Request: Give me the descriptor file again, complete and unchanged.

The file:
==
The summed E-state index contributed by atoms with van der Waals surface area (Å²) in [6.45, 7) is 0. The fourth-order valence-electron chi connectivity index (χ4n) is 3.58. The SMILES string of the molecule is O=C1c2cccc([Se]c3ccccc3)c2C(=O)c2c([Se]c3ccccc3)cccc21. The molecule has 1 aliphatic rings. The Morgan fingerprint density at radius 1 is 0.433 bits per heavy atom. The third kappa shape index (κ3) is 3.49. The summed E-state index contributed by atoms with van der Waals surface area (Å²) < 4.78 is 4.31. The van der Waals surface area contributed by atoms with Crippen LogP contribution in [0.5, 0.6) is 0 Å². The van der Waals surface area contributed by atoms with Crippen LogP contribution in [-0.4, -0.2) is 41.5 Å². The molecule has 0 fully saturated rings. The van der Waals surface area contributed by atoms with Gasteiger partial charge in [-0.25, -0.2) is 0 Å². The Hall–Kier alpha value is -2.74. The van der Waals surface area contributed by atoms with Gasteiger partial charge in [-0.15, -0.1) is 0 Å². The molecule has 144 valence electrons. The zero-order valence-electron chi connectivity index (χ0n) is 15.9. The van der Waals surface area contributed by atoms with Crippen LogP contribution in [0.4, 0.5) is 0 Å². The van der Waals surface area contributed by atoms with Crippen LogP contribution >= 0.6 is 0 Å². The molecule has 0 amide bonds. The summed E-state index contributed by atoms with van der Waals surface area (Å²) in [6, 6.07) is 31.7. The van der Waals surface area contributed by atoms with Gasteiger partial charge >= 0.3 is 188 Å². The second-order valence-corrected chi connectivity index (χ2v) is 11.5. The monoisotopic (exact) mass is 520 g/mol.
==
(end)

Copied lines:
The summed E-state index contributed by atoms with van der Waals surface area (Å²) in [6.45, 7) is 0. The fourth-order valence-electron chi connectivity index (χ4n) is 3.58. The SMILES string of the molecule is O=C1c2cccc([Se]c3ccccc3)c2C(=O)c2c([Se]c3ccccc3)cccc21. The molecule has 1 aliphatic rings. The Morgan fingerprint density at radius 1 is 0.433 bits per heavy atom. The third kappa shape index (κ3) is 3.49. The summed E-state index contributed by atoms with van der Waals surface area (Å²) < 4.78 is 4.31. The van der Waals surface area contributed by atoms with Crippen LogP contribution in [0.5, 0.6) is 0 Å². The van der Waals surface area contributed by atoms with Crippen LogP contribution in [-0.4, -0.2) is 41.5 Å². The molecule has 0 fully saturated rings. The van der Waals surface area contributed by atoms with Gasteiger partial charge in [-0.25, -0.2) is 0 Å². The Hall–Kier alpha value is -2.74. The van der Waals surface area contributed by atoms with Gasteiger partial charge in [-0.15, -0.1) is 0 Å². The molecule has 144 valence electrons. The zero-order valence-electron chi connectivity index (χ0n) is 15.9. The van der Waals surface area contributed by atoms with Crippen LogP contribution in [0.4, 0.5) is 0 Å². The van der Waals surface area contributed by atoms with Crippen LogP contribution >= 0.6 is 0 Å². The molecule has 0 amide bonds. The summed E-state index contributed by atoms with van der Waals surface area (Å²) in [6, 6.07) is 31.7. The van der Waals surface area contributed by atoms with Gasteiger partial charge >= 0.3 is 188 Å². The second-order valence-corrected chi connectivity index (χ2v) is 11.5. The monoisotopic (exact) mass is 520 g/mol.